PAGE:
Amelia Cripps (they/them)
Trainee Medical Physicist Nuclear Medicine & Diagnostic Radiology at Sheffield Teaching Hospital NHS Foundation Trust
Where on the LGBTQ+ spectrum do you identify?
I’m queer and non-binary. Queer in the sense that as a person outside of the gender binary, other sexuality labels don’t reflect my experience, so I choose to leave that label ambiguous.
What does your work involve?
I’m on the Scientist Training Programme, in my 2rd year out of 3, so I’m learning the deep inner workings of the nuclear medicine and diagnostic radiology departments. Typical work I’ll be doing is auditing the dose that patients are receiving from a certain procedure; assisting with quality checks on our scanners to make sure they’re giving/receiving the right amount of radiation; and helping out with any problems we run into in the department, such as strange image artefacts.
What challenges have you faced being LGBTQ+? Bit of personal history maybe?
It took me 16 months at my job before I felt comfortable/brave enough to come out to my colleagues as non-binary. In my workplace, I hadn’t knowingly met another LGBTQ+ scientist, so there were no guaranteed comrades for me when I decided to come out. The increasingly transphobic environment in the UK was the major source of fear for me; you never know who has been reading that media and has that transphobia rooted in their worldview. Thankfully my team have been supportive, and now it gives me a thrill to read that I’ve been gendered correctly in comments about myself.
This was my first full-time job out of uni and I found it extremely hard to transition (pardon the pun) from being surrounded by a merry band of queers at all times to being in the very straight workplace environment. Hopefully now that I’ve come out and no longer feel that I have to suppress who I am at work, I will gradually start to feel more comfortable.
I’d also like to note that as a white person, my experience had a level of privilege not afforded to QTIPOC (Queer, Trans, Intersex People of Colour) community members.
What changes could be made to achieve a more inclusive work environment?
I’m a massive advocate for removing all the gendered vocabulary from procedures and guidance surrounding pregnancy, breast/chestfeeding, and mammography. It’s pretty out-dated to assume that these areas only concern ‘women’ and ‘mothers’, and it can be dangerous too – if a trans man isn’t asked whether he could be pregnant before receiving a radiation dose, it could have serious consequences.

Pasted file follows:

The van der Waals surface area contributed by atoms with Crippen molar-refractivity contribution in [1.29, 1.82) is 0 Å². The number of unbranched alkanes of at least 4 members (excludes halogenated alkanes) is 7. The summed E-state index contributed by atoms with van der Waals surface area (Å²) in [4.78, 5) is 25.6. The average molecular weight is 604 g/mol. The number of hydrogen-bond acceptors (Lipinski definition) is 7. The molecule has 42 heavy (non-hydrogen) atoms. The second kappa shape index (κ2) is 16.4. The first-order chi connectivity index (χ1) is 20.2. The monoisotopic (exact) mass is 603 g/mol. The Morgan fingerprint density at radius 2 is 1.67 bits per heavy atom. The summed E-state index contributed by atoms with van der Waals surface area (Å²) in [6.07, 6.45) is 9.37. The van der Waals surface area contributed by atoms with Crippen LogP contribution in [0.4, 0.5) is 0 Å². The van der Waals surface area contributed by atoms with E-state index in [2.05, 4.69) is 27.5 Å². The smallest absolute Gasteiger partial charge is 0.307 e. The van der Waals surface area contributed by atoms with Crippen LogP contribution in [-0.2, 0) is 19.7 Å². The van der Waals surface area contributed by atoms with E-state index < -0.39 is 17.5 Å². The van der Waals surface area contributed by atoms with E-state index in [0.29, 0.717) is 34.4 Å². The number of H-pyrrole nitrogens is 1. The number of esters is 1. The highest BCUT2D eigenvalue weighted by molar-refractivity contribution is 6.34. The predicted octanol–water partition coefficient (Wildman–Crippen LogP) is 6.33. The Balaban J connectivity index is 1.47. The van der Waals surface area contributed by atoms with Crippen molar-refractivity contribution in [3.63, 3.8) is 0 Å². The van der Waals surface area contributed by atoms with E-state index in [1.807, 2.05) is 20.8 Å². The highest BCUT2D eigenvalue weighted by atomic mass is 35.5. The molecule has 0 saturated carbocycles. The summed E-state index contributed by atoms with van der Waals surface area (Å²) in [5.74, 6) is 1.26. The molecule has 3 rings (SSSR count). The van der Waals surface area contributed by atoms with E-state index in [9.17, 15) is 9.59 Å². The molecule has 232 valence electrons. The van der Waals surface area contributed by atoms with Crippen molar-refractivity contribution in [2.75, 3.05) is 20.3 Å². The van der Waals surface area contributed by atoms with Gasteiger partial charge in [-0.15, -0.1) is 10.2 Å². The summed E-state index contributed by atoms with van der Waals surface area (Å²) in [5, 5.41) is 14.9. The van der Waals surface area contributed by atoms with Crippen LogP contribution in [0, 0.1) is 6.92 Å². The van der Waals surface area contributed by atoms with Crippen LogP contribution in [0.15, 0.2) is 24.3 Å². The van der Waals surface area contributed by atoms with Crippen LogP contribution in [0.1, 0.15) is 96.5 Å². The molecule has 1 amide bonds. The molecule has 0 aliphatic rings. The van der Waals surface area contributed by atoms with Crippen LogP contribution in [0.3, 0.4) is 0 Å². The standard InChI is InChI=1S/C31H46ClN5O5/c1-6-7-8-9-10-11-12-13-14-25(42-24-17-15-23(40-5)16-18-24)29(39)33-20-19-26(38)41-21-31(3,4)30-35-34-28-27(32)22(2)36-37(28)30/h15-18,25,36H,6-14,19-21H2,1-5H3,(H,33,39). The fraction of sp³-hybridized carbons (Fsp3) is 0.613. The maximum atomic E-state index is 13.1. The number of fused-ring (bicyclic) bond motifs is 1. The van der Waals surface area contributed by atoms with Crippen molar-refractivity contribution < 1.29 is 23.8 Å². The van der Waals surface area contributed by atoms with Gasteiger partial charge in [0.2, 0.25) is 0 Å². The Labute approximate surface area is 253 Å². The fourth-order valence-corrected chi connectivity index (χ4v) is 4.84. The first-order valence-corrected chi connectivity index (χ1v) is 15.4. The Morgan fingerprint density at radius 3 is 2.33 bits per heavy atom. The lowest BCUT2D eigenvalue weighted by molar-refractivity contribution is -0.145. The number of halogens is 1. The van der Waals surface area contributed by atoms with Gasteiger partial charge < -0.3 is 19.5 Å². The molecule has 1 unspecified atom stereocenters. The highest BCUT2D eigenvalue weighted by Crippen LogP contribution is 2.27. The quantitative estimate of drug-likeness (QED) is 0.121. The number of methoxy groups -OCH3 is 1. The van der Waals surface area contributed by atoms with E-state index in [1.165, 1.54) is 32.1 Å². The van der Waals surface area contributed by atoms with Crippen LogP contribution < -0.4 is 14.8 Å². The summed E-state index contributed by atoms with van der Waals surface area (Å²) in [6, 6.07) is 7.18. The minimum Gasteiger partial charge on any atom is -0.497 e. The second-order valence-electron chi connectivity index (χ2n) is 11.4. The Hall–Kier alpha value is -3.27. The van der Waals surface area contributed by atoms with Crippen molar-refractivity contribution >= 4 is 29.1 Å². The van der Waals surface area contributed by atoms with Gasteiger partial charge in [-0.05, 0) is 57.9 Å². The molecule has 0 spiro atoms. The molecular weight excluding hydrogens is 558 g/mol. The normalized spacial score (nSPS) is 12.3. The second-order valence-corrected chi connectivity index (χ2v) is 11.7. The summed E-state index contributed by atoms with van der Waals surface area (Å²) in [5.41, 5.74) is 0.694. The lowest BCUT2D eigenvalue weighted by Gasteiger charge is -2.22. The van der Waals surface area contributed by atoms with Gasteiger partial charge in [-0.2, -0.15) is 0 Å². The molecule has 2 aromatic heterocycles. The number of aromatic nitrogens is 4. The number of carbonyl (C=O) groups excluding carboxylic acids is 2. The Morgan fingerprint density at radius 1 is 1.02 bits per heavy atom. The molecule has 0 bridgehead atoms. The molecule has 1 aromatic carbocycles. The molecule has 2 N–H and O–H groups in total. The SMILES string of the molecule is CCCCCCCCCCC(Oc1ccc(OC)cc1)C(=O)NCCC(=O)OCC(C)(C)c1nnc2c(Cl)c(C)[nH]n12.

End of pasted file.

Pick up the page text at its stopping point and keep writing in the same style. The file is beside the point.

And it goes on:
I also think it’s so important for people to be aware of the specific needs that transgender/non-binary/gender-non-conforming people have in a medical setting. A huge amount of people from these groups actively avoid healthcare out of fear of discrimination, both active and passive, and the lack of knowledge and training on these issues is only perpetuating the problem. Examples of these specific needs might be: have you asked your patient if their recorded name matches their preferred name, and asked them for their pronouns? Have you considered the dysphoria and discomfort that your patient may feel when you discuss their chest, genitals and reproductive organs? Have you been discreet whilst asking them if they could be pregnant, so as not to ‘out’ them to a busy waiting room?
These things may feel like too much to consider, but when these people feel so anxious and disregarded that they avoid healthcare, we should do everything we can to mitigate that, and spread some confidence back into the community that they will be treated with respect and have their identity honoured.
What is IPEM doing well for the LGBTQ+ community and its members?
Things like this! Helping LGBTQ+ members be visible.
What should / could IPEM be doing to increase LGBTQ+ inclusion?
It would be lovely to see all contributors add their pronouns into their email signatures – it makes it a little more friendly for trans people/ to add theirs and not stick out like a sore thumb.
What do you think that the medical physics profession could learn from the LGBTQ+ community and their experiences?
That it’s hard being LGBTQ+! The world wasn’t designed for us, so any small changes you can make in your workplace to make us feel seen and respected would be joyous!
Anything else to add?
Power to all my trans siblings, especially those whose experiences are made more difficult by racism, transmisogyny, ableism and classism.